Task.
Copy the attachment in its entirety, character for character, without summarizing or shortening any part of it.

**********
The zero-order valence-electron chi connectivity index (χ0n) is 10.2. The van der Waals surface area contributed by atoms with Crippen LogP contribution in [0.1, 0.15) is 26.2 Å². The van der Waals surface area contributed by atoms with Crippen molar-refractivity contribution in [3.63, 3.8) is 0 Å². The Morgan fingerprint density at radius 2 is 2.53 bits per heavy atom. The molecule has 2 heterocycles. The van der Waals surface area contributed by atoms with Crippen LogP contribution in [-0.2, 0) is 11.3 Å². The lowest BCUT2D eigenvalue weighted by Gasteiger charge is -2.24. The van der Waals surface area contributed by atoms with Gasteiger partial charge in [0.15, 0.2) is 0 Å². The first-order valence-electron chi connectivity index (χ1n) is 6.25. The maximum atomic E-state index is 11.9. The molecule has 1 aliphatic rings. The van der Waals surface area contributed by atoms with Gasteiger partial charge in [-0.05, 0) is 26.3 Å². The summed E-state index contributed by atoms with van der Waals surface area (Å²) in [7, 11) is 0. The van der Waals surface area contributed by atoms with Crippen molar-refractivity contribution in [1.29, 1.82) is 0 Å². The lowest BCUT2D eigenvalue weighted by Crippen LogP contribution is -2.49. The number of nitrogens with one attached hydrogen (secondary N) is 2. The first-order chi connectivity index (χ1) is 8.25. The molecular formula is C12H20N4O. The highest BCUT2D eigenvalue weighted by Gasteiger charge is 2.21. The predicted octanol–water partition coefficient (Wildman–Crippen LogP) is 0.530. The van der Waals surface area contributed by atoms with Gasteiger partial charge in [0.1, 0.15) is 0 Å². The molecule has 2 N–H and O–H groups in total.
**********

The zero-order valence-electron chi connectivity index (χ0n) is 10.2. The van der Waals surface area contributed by atoms with Crippen LogP contribution in [0.1, 0.15) is 26.2 Å². The van der Waals surface area contributed by atoms with Crippen molar-refractivity contribution in [3.63, 3.8) is 0 Å². The Morgan fingerprint density at radius 2 is 2.53 bits per heavy atom. The molecule has 2 heterocycles. The van der Waals surface area contributed by atoms with Crippen LogP contribution in [-0.2, 0) is 11.3 Å². The lowest BCUT2D eigenvalue weighted by Gasteiger charge is -2.24. The van der Waals surface area contributed by atoms with Gasteiger partial charge in [0.15, 0.2) is 0 Å². The first-order valence-electron chi connectivity index (χ1n) is 6.25. The maximum atomic E-state index is 11.9. The molecule has 1 aliphatic rings. The van der Waals surface area contributed by atoms with Gasteiger partial charge in [-0.05, 0) is 26.3 Å². The summed E-state index contributed by atoms with van der Waals surface area (Å²) in [7, 11) is 0. The van der Waals surface area contributed by atoms with Crippen molar-refractivity contribution in [1.29, 1.82) is 0 Å². The lowest BCUT2D eigenvalue weighted by Crippen LogP contribution is -2.49. The number of nitrogens with one attached hydrogen (secondary N) is 2. The first-order chi connectivity index (χ1) is 8.25. The molecular formula is C12H20N4O. The highest BCUT2D eigenvalue weighted by Gasteiger charge is 2.21. The predicted octanol–water partition coefficient (Wildman–Crippen LogP) is 0.530. The van der Waals surface area contributed by atoms with Gasteiger partial charge in [0.1, 0.15) is 0 Å². The molecule has 2 N–H and O–H groups in total.